Penn State Wrestling

‘It was terribly painful:’ Why Ohio State wrestling is looking for revenge against No. 1 Penn State

Penn State’s Anthony Cassar reacts after upsetting Ohio State’s Kollin Moore at 197 pounds last year at Rec Hall. Moore said the loss “sucked,” but he quickly put it behind him, and is now looking toward his next Nitany Lion challenger -- two-time national champ Bo Nickal.
Penn State’s Anthony Cassar reacts after upsetting Ohio State’s Kollin Moore at 197 pounds last year at Rec Hall. Moore said the loss “sucked,” but he quickly put it behind him, and is now looking toward his next Nitany Lion challenger -- two-time national champ Bo Nickal. psheehan@centredaily.com

With Penn State standout Jason Nolf sidelined with injury last year, Ohio State came into Rec Hall looking for victory against the top-ranked Nittany Lion wrestlers. But some bonus points here and an upset there, and Penn State eked out a close 19-18 win.

Now that it’s time for Penn State to travel onto Ohio State’s turf on Friday, the Buckeyes won’t soon forget how last year felt.

“It was terribly painful,” head coach Tom Ryan said at his team’s media availability on Thursday. “Particularly when you’re in their house, their fans are warm and friendly. So it was a rough corner to be in at times.”

The crowd last year in Rec Hall was electric, erupting in applause so loud after Anthony Cassar upset then-No. 1 Kollin Moore at 197 pounds that the championship banners hanging from the rafters swayed back and forth. With Ohio State’s 13,276-seat St. John Arena expected to be nearly sold out, the Buckeyes are hoping to return the favor this year.

For Ryan, wrestling doesn’t get any better than that.

“The past eight or nine years, these two schools have won the national championship — they’ve won more than us — but I think the crowd speaks to the magnitude of the event,” he said. “As a little guy growing up, this is what you dream of as a wrestler, to be a part of an event like this.”

Moore, a junior this year, also has a little bit of a sour taste in his mouth from last year.

All Ohio State had to do after Joey McKenna beat Nick Lee at 141 pounds was to win the rest of the bouts in which they were favored. But Cassar, a backup at the time, got the best of Moore, and Kyle Snyder wasn’t able to pick up enough bonus points at heavyweight to take the dual for the Buckeyes.

“It sucked really bad,” Moore said on Thursday. “It is what it is. It happened, it sucked, but I’ve been over it the week after.”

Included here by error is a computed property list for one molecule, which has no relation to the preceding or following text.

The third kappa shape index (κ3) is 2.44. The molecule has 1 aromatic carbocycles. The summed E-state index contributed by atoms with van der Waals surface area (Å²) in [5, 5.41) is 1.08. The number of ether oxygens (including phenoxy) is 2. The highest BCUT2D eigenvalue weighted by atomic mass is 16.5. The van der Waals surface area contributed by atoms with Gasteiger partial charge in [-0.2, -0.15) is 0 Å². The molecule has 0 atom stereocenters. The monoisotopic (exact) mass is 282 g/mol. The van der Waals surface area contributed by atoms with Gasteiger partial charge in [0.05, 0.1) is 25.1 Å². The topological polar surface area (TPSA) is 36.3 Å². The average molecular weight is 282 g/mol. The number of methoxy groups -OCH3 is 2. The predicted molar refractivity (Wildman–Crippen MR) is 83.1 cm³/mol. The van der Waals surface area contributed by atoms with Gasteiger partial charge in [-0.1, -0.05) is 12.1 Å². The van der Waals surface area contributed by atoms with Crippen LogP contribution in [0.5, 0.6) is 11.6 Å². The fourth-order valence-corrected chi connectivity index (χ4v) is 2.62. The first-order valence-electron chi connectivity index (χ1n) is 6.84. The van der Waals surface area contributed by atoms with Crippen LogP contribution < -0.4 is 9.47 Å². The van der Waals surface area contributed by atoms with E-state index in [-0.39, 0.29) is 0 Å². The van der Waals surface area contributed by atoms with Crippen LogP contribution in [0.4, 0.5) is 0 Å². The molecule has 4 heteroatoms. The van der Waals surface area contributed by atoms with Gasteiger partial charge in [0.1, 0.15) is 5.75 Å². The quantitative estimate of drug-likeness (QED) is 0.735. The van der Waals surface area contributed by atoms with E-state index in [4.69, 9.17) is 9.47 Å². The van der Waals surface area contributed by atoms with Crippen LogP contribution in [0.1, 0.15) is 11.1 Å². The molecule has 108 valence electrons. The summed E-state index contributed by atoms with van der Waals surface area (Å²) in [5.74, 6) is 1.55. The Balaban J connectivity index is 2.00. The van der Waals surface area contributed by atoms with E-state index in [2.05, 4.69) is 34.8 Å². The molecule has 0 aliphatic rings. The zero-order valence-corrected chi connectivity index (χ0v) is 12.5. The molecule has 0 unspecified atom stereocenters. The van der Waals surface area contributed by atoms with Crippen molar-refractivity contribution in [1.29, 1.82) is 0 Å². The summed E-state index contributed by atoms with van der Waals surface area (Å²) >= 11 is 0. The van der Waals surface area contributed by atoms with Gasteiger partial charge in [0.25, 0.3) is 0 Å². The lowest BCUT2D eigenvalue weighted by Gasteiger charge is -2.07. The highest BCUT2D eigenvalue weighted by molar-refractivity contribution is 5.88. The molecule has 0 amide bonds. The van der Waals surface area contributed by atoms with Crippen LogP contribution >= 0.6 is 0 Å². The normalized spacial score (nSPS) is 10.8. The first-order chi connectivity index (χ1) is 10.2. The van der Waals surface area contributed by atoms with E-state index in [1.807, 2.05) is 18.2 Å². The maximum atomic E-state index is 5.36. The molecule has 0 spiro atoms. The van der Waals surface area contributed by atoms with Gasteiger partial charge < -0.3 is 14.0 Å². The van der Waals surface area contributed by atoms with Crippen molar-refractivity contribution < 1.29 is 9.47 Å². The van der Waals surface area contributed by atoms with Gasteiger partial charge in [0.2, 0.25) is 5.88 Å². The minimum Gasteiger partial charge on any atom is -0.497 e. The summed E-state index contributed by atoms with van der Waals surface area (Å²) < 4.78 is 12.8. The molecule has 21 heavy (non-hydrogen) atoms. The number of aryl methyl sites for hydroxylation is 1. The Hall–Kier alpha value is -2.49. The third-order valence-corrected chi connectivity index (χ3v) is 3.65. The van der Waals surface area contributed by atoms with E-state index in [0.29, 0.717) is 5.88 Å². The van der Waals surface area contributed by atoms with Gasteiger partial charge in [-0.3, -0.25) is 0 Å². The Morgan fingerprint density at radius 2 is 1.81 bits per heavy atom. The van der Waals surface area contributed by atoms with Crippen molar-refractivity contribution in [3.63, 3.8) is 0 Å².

Assuring reporters that he has long-since moved on from that disappointment, Moore took the time to address his next opponent —two-time national champ and Hodge Trophy frontrunner Bo Nickal.

Never having wrestled Nickal before, as the Nittany Lion was down at 184 pounds for the past two years, Moore consulted somebody who does know a thing or two about that — teammate Myles Martin. As one of only two guys to have ever beaten Nickal in college, and the only guy to have done it twice, Martin knows how to crack the code better than anyone.

Martin himself also has a little bit of motive for revenge — after giving up the pin to Nickal in the NCAA finals last year to clinch the title for the Nittany Lions.

“We’ve talked about the underhook position a little bit, just because he’s felt him and I’ve never felt Bo before,” Moore said. “But me and Myles wrestle so much differently ... so I haven’t asked him too much, because his tactics going into the match might be completely different from what I want to do.”

The bout at 197 pounds will be one of the biggest for the Buckeyes. With each team on paper favored in five out of 10 bouts, both teams are going to be looking for an upset to avoid having the match go down to bonus points. For Ohio State, 197 might be their best bet.

With the dual sure to go down to the wire, the fans will be going wild by the time Nickal and Moore take the mat.

For Nickal, a seasoned senior, a little noise doesn’t bother him.

“Trying to tune it out won’t really work, just because it’s a big atmosphere, and tuning it won’t really be effective,” he said. “So just embrace it.”

Lauren Muthler covers what’s happening right now in Centre County, from breaking news, road closures and weather, to cool and interesting stories she finds along the way. Oh, and Penn State wrestling.
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